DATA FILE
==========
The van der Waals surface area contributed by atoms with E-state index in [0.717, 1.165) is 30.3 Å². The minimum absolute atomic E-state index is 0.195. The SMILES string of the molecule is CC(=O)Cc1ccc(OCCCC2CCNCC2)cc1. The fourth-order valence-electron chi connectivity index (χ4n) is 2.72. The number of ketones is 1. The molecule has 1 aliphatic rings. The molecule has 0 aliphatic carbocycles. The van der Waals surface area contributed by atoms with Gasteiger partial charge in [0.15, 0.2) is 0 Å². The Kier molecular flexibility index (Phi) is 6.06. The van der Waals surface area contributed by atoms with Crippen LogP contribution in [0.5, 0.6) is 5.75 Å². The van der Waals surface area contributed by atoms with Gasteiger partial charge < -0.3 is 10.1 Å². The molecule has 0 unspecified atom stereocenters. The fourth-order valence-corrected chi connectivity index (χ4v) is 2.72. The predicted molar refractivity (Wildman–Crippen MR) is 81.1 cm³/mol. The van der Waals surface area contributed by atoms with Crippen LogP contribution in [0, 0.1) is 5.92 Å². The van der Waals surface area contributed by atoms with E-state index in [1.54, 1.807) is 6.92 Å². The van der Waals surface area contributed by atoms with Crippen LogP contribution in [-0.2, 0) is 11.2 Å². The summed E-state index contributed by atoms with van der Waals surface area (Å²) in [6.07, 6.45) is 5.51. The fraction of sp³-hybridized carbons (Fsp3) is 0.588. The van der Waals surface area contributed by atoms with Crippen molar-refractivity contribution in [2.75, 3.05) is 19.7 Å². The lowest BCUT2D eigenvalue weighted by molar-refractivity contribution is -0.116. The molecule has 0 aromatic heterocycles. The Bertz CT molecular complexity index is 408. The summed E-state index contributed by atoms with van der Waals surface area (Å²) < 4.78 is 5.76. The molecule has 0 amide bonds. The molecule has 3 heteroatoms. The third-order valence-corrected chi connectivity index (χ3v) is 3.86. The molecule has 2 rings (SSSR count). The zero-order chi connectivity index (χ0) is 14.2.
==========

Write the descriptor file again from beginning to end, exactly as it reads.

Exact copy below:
The van der Waals surface area contributed by atoms with E-state index in [0.717, 1.165) is 30.3 Å². The minimum absolute atomic E-state index is 0.195. The SMILES string of the molecule is CC(=O)Cc1ccc(OCCCC2CCNCC2)cc1. The fourth-order valence-electron chi connectivity index (χ4n) is 2.72. The number of ketones is 1. The molecule has 1 aliphatic rings. The molecule has 0 aliphatic carbocycles. The van der Waals surface area contributed by atoms with Gasteiger partial charge in [0.15, 0.2) is 0 Å². The Kier molecular flexibility index (Phi) is 6.06. The van der Waals surface area contributed by atoms with Crippen LogP contribution in [0.5, 0.6) is 5.75 Å². The van der Waals surface area contributed by atoms with Gasteiger partial charge < -0.3 is 10.1 Å². The molecule has 0 unspecified atom stereocenters. The fourth-order valence-corrected chi connectivity index (χ4v) is 2.72. The predicted molar refractivity (Wildman–Crippen MR) is 81.1 cm³/mol. The van der Waals surface area contributed by atoms with Crippen LogP contribution in [0, 0.1) is 5.92 Å². The van der Waals surface area contributed by atoms with E-state index in [1.54, 1.807) is 6.92 Å². The van der Waals surface area contributed by atoms with Crippen LogP contribution in [-0.2, 0) is 11.2 Å². The summed E-state index contributed by atoms with van der Waals surface area (Å²) in [6.07, 6.45) is 5.51. The fraction of sp³-hybridized carbons (Fsp3) is 0.588. The van der Waals surface area contributed by atoms with Crippen molar-refractivity contribution in [2.75, 3.05) is 19.7 Å². The lowest BCUT2D eigenvalue weighted by molar-refractivity contribution is -0.116. The molecule has 0 aromatic heterocycles. The Bertz CT molecular complexity index is 408. The summed E-state index contributed by atoms with van der Waals surface area (Å²) < 4.78 is 5.76. The molecule has 0 amide bonds. The molecule has 3 heteroatoms. The third-order valence-corrected chi connectivity index (χ3v) is 3.86. The molecule has 2 rings (SSSR count). The zero-order chi connectivity index (χ0) is 14.2.